AUSTIN, Texas (AP) — When the Texas Legislature passed a law requiring public universities to allow concealed guns on campus, it also gave the state's private institutions of higher learning the chance to follow suit. None has so far.

More than 20 private schools have said they won't lift their gun bans when the law takes effect in August, including the state's largest private universities that have religious affiliations and often align with the type of conservative values of the politicians behind the law.

The opposition has not surprised top Texas Republicans who championed the law as a matter of constitutional rights and self-defense.

But it reflects a widespread belief even among conservative university leaders that guns have no place in classrooms.

Baylor, Texas Christian and Southern Methodist Universities have all declined to allow guns on their campuses.

"My own view is that it is a very unwise public policy," Baylor President Ken Starr said late last year. The Baptist school announced this month that guns would not be allowed on campus.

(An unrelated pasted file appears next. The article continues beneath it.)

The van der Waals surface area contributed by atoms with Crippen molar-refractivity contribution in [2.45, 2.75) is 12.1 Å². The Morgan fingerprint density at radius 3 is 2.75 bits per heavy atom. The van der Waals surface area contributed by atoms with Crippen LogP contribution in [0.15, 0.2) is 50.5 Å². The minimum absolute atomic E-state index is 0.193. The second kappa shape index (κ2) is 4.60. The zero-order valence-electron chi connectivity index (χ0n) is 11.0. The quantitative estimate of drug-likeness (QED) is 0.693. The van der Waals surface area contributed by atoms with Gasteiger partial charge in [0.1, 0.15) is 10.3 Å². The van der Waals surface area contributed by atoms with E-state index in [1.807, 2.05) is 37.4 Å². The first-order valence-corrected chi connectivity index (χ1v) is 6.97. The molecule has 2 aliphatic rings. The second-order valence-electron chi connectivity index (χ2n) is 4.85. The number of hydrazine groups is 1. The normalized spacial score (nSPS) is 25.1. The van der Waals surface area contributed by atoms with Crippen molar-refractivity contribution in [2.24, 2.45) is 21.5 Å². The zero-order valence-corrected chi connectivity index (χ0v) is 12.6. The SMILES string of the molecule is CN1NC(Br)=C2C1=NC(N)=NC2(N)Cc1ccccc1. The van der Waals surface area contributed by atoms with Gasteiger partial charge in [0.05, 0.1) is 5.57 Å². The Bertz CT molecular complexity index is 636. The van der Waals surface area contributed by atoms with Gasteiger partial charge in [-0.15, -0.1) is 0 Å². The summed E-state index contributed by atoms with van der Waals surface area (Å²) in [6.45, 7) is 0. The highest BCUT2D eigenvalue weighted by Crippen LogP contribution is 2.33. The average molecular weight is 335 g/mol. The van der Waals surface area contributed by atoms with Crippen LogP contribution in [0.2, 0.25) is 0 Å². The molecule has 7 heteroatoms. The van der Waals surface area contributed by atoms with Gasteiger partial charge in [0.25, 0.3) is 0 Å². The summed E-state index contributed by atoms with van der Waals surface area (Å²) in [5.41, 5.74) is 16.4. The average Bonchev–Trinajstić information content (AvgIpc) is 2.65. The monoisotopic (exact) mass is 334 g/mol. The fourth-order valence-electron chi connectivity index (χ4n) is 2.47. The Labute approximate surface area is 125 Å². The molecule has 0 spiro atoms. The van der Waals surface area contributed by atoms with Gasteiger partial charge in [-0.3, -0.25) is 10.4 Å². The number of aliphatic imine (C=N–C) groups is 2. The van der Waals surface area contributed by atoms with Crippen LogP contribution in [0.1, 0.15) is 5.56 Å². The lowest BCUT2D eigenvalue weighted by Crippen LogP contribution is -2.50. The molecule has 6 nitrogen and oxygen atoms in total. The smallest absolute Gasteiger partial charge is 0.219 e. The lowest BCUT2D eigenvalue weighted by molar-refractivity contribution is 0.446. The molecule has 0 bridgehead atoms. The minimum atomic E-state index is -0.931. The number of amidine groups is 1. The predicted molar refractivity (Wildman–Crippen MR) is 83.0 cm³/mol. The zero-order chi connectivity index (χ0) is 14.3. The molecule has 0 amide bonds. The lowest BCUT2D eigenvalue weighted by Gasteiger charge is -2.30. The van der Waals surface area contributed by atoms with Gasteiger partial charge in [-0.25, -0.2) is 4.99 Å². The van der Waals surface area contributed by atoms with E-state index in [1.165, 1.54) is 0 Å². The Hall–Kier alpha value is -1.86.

Previous law generally banned concealed handguns from Texas' public and private universities. That changed last year, when lawmakers passed the so-called "campus carry" law that requires public universities to allow concealed handgun license holders to bring their weapons into campus buildings and classrooms.

Texas will be one of at least 20 states that allow some form of campus carry. The law faced strong objections from public higher education officials, law enforcement, students and faculty across the state. A notable exception was Texas A&M University System Chancellor John Sharp, who said guns on campus didn't trouble him.

When public schools asked for the same choice private schools have, state lawmakers said no.

The author of the law, Sen. Brian Birdwell, whose district includes Baylor, said he had to protect the public's "God-given" right of self-defense on public property, but also private property rights.

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